Battle of the Ironclads: “What if” Rodman’s guns were used?

Today being the 150th anniversary of the clash between the USS Monitor and CSS Virginia, posts and articles about the battle are all over the internet. The Civil War Navy Sesquicentennial is in full “ironclad” mode with several posts relating to the battle, including the “big buzz” about the facial reconstruction from the remains recovered fromContinue reading “Battle of the Ironclads: “What if” Rodman’s guns were used?”

From ’63 to ’66: The later batches of 3-inch Ordnance Rifles

In earlier posts I’ve discussed the 3-inch Ordnance Rifles produced by Phoenix Iron Company through 1862.  Early guns had “side sights” and lacked a stamp for Samuel Reeves’ patent.  Although some sources indicate the patent stamp appeared with registry number 236 in the series, I have offered a rebuttal on that point.  Regardless of theContinue reading “From ’63 to ’66: The later batches of 3-inch Ordnance Rifles”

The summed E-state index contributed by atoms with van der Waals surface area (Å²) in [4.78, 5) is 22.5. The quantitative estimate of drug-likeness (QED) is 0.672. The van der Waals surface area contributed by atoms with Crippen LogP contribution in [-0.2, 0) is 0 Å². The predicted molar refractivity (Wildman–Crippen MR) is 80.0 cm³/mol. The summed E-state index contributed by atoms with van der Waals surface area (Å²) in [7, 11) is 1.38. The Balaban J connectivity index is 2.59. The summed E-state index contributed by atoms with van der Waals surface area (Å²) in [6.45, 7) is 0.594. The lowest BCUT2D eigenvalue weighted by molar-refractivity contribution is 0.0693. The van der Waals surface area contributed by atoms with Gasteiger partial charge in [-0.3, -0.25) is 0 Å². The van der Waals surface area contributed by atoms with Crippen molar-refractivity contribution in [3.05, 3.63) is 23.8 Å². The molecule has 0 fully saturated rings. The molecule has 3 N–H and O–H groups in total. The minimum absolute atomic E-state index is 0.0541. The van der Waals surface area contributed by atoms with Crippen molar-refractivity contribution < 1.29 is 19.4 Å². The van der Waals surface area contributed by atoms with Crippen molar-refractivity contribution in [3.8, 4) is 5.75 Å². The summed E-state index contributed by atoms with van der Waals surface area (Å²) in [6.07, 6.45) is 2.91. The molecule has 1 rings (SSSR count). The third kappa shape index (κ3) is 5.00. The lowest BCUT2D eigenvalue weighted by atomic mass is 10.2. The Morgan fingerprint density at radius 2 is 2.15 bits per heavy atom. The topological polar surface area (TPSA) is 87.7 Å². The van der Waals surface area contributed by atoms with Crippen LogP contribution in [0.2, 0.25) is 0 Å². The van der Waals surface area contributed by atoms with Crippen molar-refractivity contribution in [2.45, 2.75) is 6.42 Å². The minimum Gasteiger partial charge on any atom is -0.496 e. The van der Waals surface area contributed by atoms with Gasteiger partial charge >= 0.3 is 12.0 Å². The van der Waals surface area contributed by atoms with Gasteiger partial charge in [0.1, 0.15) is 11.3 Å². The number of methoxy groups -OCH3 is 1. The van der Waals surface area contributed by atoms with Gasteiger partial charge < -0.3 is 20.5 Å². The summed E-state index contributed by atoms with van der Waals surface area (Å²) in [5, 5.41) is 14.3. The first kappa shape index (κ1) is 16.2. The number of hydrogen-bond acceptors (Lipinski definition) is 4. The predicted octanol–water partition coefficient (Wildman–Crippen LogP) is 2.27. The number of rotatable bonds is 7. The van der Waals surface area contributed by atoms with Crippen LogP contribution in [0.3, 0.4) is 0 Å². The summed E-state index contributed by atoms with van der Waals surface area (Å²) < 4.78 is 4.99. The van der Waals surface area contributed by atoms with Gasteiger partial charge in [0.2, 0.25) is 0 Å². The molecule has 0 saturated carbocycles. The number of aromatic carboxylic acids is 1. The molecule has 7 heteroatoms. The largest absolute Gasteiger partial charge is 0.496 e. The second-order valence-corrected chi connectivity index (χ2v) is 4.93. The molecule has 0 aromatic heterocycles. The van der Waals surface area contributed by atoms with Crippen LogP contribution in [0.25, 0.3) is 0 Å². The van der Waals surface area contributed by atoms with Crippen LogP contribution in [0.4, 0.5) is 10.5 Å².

The Most Widely Produced Rodman Gun: 10-inch Rodman

If production figures are any measure, the Army felt the 10-inch Rodman was the most important element in the nation’s seacoast defenses during and immediately after the Civil War. The first ten 10-inch Rodmans came out of Fort Pitt Foundry between September and October 1861.   Based on circumstantial evidence, these were likely cast to theContinue reading “The Most Widely Produced Rodman Gun: 10-inch Rodman”